The Executive wants private initiative to deploy an investment of 188,800 million euros until 2030.
The government is clear: the future is green Spain. To this end, it intends to give priority to its commitment to ecological transition, the carbon-free economy and the development of a sustainable economy, although without specifying the path it will take or specifying how this transformation will be financed. The only thing they have specified is how much this process will cost: 236,000 million euros, of which 47,200 million will have to come out of the public coffers.
The Stability Plan 2019-2022 presented in Brussels last week confirms the Executive’s intention to develop the Agenda for Change, which is nothing other than the active management of the ecological transition to meet Spain’s objectives in the fight against climate change, acquired in the commitments of Paris and the Agenda 2030 for Sustainable Development of the United Nations.
The draft National Integrated Energy and Climate Plan 2021-2030, included in the 2019 Reforms Plan, establishes the framework for meeting these objectives with a deadline of 2030. As a result, the Government presents optimistic spending figures, but without confirming allocations and leaving the largest amount, 80%, to private investment, 188,800 of the 236,000 million euros to be spent between 2021-2030. Electricity companies and operators of the energy and gas system – among which are Iberdrola, Enagás, Naturgy, Red Eléctrica, Cepsa and Repsol – will have to focus their greatest commitment over the next decade on investment in renewables and clean energy.
According to government forecasts, savings and changes in the energy mix will have a positive effect on GDP, which would increase between 19,300 and 25,100 million euros between 2021 and 2030, and would create between 250,000 and 364,000 net jobs. In this way, it aims to take advantage of “the opportunities offered by the circular economy, energy efficiency, the transformation of agriculture and the blue economy, as vectors for the modernisation of advanced economies”, the plan states textually.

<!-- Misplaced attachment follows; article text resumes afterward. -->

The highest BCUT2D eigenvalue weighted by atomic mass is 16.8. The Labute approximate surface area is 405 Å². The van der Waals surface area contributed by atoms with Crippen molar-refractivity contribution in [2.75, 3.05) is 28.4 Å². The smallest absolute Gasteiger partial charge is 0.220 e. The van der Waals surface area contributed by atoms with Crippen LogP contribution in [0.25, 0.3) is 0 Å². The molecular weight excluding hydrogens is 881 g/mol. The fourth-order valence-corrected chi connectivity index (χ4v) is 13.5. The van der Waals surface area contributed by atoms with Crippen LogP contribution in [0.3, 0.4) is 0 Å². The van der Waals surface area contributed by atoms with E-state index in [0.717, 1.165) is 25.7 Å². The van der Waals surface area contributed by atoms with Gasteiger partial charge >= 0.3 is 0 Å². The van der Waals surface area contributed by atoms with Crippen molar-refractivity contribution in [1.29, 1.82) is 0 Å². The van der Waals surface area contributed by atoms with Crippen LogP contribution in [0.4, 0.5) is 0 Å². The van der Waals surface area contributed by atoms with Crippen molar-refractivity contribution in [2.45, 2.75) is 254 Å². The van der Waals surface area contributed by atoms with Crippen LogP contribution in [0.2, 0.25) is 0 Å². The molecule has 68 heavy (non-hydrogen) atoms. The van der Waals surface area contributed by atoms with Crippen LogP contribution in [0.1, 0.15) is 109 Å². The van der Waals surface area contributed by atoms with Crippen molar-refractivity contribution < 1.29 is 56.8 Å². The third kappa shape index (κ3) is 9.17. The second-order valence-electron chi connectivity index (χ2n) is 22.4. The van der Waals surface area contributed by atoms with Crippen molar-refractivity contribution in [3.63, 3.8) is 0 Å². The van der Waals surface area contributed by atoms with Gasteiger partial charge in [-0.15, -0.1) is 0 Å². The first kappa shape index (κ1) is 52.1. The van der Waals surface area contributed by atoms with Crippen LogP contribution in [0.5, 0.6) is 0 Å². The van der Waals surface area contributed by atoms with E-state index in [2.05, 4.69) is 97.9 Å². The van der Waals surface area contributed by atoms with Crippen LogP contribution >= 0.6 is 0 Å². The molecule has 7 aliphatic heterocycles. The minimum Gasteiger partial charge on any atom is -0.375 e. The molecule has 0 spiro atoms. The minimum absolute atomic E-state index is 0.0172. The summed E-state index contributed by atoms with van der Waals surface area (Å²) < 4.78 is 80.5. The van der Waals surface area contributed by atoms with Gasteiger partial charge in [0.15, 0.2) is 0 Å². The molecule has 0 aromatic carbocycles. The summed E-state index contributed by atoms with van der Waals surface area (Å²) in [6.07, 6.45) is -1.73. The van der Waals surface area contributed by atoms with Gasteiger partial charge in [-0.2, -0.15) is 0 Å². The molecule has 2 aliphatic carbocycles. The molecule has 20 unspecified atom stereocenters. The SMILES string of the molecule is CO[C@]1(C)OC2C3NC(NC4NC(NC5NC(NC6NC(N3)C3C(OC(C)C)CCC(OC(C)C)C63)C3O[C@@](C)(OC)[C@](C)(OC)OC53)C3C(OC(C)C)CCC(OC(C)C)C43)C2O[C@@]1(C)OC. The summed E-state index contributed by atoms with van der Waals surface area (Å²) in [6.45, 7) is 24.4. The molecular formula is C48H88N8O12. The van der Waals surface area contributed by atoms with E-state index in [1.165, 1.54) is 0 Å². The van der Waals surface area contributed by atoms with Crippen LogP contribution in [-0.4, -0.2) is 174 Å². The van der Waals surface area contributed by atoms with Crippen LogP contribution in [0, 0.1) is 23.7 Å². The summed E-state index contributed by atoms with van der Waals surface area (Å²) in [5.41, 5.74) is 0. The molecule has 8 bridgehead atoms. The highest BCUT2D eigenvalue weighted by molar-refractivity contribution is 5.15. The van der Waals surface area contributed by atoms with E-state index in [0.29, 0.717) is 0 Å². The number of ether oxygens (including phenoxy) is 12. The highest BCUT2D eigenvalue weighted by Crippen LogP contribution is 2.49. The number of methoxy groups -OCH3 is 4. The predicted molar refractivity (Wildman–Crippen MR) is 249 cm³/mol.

To deal with this transition from the public sphere, the government could, in a first phase, use the European Structural and Investment Funds (EIE Funds) for the period 2014-2020 and allocations from the European Regional Development Fund (ERDF), the European Social Fund (ESF), the European Agricultural Fund for Rural Development (EAFRD) and the European Maritime and Fisheries Fund (MEFF). Of these, a large part would be earmarked for environmental policies. Specifically, the 5,823 million earmarked for the development of the low-carbon economy and the 4,706 million included in the specific environmental headings, totalling 10,529 million. At the Council of Ministers prior to the last general elections, a first set of aid measures to improve energy efficiency and sustainable mobility was approved for a total of 987 million from the above-mentioned European funds. To this amount were added 507 million for decarbonization programs for municipalities and local entities and 480 million that had already been mobilized for other environmental plans.
However, the Government will have to reinforce this aid with its own financing, which will come mainly from a higher tax burden and from increases in indirect taxes on hydrocarbons, environmental taxes, electricity or coal, among others. And to begin with, in the item of total non-financial income consigned in the Stability Plan, the Government aspires to collect 1,000 million euros for environmental taxation this year. Taxes on gas oils will also increase, with a rise of 38 euros per 1,000 liters.
The Executive will also initiate the development of the Draft Law on Climate Change and Energy Transition, which configures the regulatory framework to facilitate the progressive adaptation of our economy to climate demands. Its objective: to achieve a 20% reduction in greenhouse gas emissions by 2030 and 90% by 2050 compared to 1990; the consumption of renewable energy by 35% by 2030; an electricity system with at least 70% clean generation, to reach 100% by 2050 and the improvement of energy efficiency by 35% compared to baseline. Objectives that need a billion-dollar financing that, for now, is in the air and dependent on private investment.